In addition to the often spirited comedy, this film boasts a fun array of musical numbers, not the least of which is the Oscar nominated “The Bare Necessities”.  There’s also the lively “I Wanna Be Like You” and the slitheringly silly snake song, “Trust In Me”.

But it’s the voices really help make the picture, and this is a terrific cast, featuring Sebastian Cabot as Bagheera, Louis Prima as the monkey king, the wonderful Sterling Holloway as Kaa, and the inimitable George Sanders as Shere Khan.  But make no mistake, it is the winning, laid back, humorous charm of Phil Harris as Baloo that really stands apart.

Getting back to Harris, there is a second part to that story I mentioned.  He was eventually invited to a test screening of a few early rough segments, where he could finally see how Baloo would look on screen, acting to the sound of his voice.  Upon viewing them for the first time, Harris turned to the animators in awe, and said in almost a whisper, “You guys are making me immortal.”  They did…and he is.

BONUS TRIVIA:  Chad Stuart of the group Chad and Jeremy was one of the vultures, while the venerable Clint Howard was the voice of the baby elephant!

Video ****

This is a beautiful looking transfer from Disney, and in anamorphic widescreen at last!  Considering many jungle scenes were rendered with a more limited palate of colors, mostly greens and earth tones, this is a surprisingly colorful discs, with many subtle shades and textures.  Darker scenes look just as pretty as brighter ones, and throughout, images are sharp and clear. 

Audio ****

May I just say, I'm a big fan of Disney's Enhanced Home Theatre mixes?  The Jungle Book sounds more lively than ever in 5.1...dynamic, crisp, clear, and ambient.  The songs sound better than ever with a little extra subwoofer effect to give them kick.  The original stereo soundtrack is also included for purists.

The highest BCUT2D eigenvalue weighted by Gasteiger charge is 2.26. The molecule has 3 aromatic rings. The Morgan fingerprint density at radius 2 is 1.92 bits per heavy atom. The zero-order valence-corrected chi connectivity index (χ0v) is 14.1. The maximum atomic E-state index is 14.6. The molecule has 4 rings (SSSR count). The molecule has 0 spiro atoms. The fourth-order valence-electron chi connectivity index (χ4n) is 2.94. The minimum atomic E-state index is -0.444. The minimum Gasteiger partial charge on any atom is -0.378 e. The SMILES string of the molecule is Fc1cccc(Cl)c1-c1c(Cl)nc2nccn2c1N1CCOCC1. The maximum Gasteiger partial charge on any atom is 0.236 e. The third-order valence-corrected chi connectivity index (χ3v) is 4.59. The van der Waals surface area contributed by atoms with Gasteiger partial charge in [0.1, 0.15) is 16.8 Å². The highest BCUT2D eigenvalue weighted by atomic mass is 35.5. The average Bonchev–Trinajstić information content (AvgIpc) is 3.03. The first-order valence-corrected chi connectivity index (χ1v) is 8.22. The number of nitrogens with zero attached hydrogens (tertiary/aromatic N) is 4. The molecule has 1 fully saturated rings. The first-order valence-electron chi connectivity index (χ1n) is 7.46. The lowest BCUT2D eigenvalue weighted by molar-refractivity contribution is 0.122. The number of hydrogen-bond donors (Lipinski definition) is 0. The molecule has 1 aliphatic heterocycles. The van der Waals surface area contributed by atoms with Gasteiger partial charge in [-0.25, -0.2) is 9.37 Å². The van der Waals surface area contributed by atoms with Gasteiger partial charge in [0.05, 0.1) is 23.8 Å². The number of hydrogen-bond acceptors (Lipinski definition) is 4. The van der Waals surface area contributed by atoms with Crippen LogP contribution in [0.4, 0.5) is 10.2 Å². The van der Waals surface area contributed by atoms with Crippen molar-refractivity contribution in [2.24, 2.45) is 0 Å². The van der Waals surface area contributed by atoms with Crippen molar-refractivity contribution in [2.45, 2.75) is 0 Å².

Features ****

This Platinum Edition is quite loaded...two discs' worth of goodies.  The first disc has a commentary track that features star Bruce Reitherman (Mowgli), composer Robert Sherman, and animator Andreas Deja, which has some classic vintage clips edited in for good measure.  There's also 7 deleted musical numbers, including a demo for "The Bare Necessities", a storyboard-based deleted scene with the lost character Rocky the Rhino, a look at Disney's wildlife conservation efforts, and a Jonas Brothers music video for "I Wan'na Be Like You".

The second disc features five featurettes, including an all new making-of documentary, which has plenty of interviews including vintage ones with Phil Harris and Wolfgang Reitherman.  For the kids, there's Baloo's virtual jungle cruise containing four interactive games, plus art galleries.  The menu screens are all well-done to boot!


The Jungle Book is a lively, colorful, funny and musical animated feature from Disney, the last that would be made under Walt’s personal supervision.  It’s a bit of a stretch from the original Rudyard Kipling stories, but that aside, it’s still a fun filled romp with terrific songs and delightful characters, and one that is sure to be enjoyed time and time again, especially with this Platinum Edition that offers fans much more than the bare necessities.